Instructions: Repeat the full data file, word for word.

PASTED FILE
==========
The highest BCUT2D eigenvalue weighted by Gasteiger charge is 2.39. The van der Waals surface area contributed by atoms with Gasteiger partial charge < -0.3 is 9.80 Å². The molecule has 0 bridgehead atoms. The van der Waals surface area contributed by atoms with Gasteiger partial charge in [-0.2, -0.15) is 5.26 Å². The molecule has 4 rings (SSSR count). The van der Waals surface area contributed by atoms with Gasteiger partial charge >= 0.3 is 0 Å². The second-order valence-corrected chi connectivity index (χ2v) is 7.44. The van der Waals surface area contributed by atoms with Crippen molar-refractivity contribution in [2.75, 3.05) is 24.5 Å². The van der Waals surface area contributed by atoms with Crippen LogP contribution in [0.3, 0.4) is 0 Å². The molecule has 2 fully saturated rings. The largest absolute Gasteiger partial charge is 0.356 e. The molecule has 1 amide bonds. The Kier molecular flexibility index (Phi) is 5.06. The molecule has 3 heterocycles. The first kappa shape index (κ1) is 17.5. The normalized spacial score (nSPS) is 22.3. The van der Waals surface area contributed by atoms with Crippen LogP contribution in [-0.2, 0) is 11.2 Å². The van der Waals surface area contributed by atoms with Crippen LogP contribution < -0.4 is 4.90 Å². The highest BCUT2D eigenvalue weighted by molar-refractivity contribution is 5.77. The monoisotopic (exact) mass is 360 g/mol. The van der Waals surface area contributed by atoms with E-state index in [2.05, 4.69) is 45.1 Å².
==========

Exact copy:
The highest BCUT2D eigenvalue weighted by Gasteiger charge is 2.39. The van der Waals surface area contributed by atoms with Gasteiger partial charge < -0.3 is 9.80 Å². The molecule has 0 bridgehead atoms. The van der Waals surface area contributed by atoms with Gasteiger partial charge in [-0.2, -0.15) is 5.26 Å². The molecule has 4 rings (SSSR count). The van der Waals surface area contributed by atoms with Gasteiger partial charge >= 0.3 is 0 Å². The second-order valence-corrected chi connectivity index (χ2v) is 7.44. The van der Waals surface area contributed by atoms with Crippen molar-refractivity contribution in [2.75, 3.05) is 24.5 Å². The van der Waals surface area contributed by atoms with Crippen LogP contribution in [0.3, 0.4) is 0 Å². The molecule has 2 fully saturated rings. The largest absolute Gasteiger partial charge is 0.356 e. The molecule has 1 amide bonds. The Kier molecular flexibility index (Phi) is 5.06. The molecule has 3 heterocycles. The first kappa shape index (κ1) is 17.5. The normalized spacial score (nSPS) is 22.3. The van der Waals surface area contributed by atoms with Crippen LogP contribution in [-0.2, 0) is 11.2 Å². The van der Waals surface area contributed by atoms with Crippen LogP contribution < -0.4 is 4.90 Å². The highest BCUT2D eigenvalue weighted by molar-refractivity contribution is 5.77. The monoisotopic (exact) mass is 360 g/mol. The van der Waals surface area contributed by atoms with E-state index in [2.05, 4.69) is 45.1 Å².